Simon Harmer has been teaching and performing a range of step dance styles for over 30 years. He learnt English clog steps from Graham Cole at Cecil Sharp House in the late 1970s and continued to develop a repertoire learnt from different teachers and performers. Alex Boydell’s more improvisational approach really resonated with him and Simon spent time with Alex collecting his steps and step motifs which they have subsequently taught together. He also took lessons with Alex Woodcock.

In the late 1980s Simon began dancing Appalachian clogging and performed and taught with Chequered Flag from1990 until recently. Visits to Canada extended the repertoire to steps from Quebec, Ontario and particularly from Cape Breton Island.

More recently Simon has been enjoying dancing southern English steps. Through membership of the Instep Research Team, he and Jo Harmer were asked to interview Valerie Shipley, a step dancer from a Romany background in the Brighton area. Through Val they were introduced to Janet Keet-Black and a wonderful pub session she organises, led by Will Duke, in which great step dance tunes from the repertoire of Scan Tester and others are played for step dancing. Simon and Jo’s energy is now focussed on revitalising the informal social stepping that was once extant in Sussex and Hampshire. They believe that music should be the inspiration for, rather than the accompaniment to step dancing! They now run a Hampshire pub stepping session and are developing historically informed social dances using local Hampshire sources in association with the band Jigfoot.  (http://www.jigfoot.com/)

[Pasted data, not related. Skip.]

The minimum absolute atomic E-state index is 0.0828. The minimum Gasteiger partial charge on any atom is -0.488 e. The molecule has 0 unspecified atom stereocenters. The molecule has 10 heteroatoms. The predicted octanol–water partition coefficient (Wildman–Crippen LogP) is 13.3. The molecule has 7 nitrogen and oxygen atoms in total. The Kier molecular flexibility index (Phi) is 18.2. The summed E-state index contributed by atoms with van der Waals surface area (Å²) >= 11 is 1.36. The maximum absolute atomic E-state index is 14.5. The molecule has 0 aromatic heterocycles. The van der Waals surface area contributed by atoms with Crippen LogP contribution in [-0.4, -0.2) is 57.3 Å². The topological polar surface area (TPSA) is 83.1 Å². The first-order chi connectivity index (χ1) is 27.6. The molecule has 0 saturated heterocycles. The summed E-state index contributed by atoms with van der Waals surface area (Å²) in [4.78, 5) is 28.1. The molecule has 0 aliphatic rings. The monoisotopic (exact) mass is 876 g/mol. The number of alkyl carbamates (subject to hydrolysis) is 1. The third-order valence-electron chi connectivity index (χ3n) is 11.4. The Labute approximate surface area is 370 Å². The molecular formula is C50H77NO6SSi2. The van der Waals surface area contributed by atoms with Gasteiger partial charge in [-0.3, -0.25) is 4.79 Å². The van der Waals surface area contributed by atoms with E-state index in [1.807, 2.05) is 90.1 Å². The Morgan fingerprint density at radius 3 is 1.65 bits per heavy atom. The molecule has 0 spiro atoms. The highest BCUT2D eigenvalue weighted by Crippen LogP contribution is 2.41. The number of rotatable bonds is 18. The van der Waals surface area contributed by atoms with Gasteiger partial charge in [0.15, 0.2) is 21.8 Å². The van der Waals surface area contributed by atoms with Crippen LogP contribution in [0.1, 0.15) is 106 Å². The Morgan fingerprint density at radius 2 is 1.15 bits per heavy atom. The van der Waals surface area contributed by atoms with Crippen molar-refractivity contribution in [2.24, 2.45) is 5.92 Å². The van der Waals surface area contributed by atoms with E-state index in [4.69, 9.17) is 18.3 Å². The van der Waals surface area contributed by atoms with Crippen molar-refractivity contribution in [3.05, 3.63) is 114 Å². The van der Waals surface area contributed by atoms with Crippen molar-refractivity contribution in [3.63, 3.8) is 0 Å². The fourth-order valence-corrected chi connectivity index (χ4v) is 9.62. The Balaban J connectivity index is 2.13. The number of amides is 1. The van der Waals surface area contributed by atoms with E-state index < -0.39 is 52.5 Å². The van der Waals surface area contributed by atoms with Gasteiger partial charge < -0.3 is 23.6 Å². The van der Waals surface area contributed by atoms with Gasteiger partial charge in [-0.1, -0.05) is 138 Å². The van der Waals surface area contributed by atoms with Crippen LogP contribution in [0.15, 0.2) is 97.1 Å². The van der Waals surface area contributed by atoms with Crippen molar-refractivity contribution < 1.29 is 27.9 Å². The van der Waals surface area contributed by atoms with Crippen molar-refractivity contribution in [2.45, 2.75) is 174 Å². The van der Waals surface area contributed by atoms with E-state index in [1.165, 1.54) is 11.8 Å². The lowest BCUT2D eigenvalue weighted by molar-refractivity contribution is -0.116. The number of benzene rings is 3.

Simon has been researching into the life of Alice Gillington who collected dances, tunes and songs from the New Forest and southern Hampshire Gypsies in the early years of the 20thCentury. From this has come a performance piece ‘The Hither Side of the Hedge.’ He has also been researching a stoker, Edward McKenzie,  who went to the Antarctic with Scott in 1910 and is captured dancing on the deck of the Terra Nova by Herbert Ponting in his iconic film ‘The Great White Silence.’ This research has been developed into another performance piece ‘In Step With McKenzie.’ Simon has consequently developed an interest in the type of dance sailors would have performed on ship.

Realising that step dance was the street dance of the early 20thCentury Simon has developed an interest in Street and Hip-Hop Dance. He is a trustee of the Funk Format Trust (http://www.funkformat.com/funkformat_trust/) in Portsmouth that provides dance lessons for disadvantaged young people.

Mats Melin | Instep Research Team